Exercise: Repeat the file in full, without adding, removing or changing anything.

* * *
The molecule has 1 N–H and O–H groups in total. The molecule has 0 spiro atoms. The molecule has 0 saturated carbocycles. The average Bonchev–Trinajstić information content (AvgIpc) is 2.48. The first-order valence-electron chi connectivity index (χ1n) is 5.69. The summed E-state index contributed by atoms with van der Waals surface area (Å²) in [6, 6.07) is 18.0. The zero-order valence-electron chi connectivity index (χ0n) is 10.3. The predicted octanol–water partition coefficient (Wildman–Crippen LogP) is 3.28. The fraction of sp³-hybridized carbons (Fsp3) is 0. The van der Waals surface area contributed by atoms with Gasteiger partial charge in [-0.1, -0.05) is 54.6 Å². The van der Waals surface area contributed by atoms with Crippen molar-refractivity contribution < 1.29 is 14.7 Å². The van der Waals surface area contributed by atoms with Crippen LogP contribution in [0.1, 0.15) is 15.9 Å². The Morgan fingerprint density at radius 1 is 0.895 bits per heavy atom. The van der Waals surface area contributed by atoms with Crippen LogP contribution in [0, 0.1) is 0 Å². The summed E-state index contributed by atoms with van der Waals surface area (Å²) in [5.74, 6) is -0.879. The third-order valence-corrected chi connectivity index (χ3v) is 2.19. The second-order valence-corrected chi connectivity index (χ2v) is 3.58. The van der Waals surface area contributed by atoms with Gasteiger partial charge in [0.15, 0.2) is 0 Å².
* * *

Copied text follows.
The molecule has 1 N–H and O–H groups in total. The molecule has 0 spiro atoms. The molecule has 0 saturated carbocycles. The average Bonchev–Trinajstić information content (AvgIpc) is 2.48. The first-order valence-electron chi connectivity index (χ1n) is 5.69. The summed E-state index contributed by atoms with van der Waals surface area (Å²) in [6, 6.07) is 18.0. The zero-order valence-electron chi connectivity index (χ0n) is 10.3. The predicted octanol–water partition coefficient (Wildman–Crippen LogP) is 3.28. The fraction of sp³-hybridized carbons (Fsp3) is 0. The van der Waals surface area contributed by atoms with Gasteiger partial charge in [-0.1, -0.05) is 54.6 Å². The van der Waals surface area contributed by atoms with Crippen molar-refractivity contribution < 1.29 is 14.7 Å². The van der Waals surface area contributed by atoms with Crippen LogP contribution in [0.1, 0.15) is 15.9 Å². The Morgan fingerprint density at radius 1 is 0.895 bits per heavy atom. The van der Waals surface area contributed by atoms with Crippen LogP contribution in [0, 0.1) is 0 Å². The summed E-state index contributed by atoms with van der Waals surface area (Å²) in [5.74, 6) is -0.879. The third-order valence-corrected chi connectivity index (χ3v) is 2.19. The second-order valence-corrected chi connectivity index (χ2v) is 3.58. The van der Waals surface area contributed by atoms with Gasteiger partial charge in [0.15, 0.2) is 0 Å².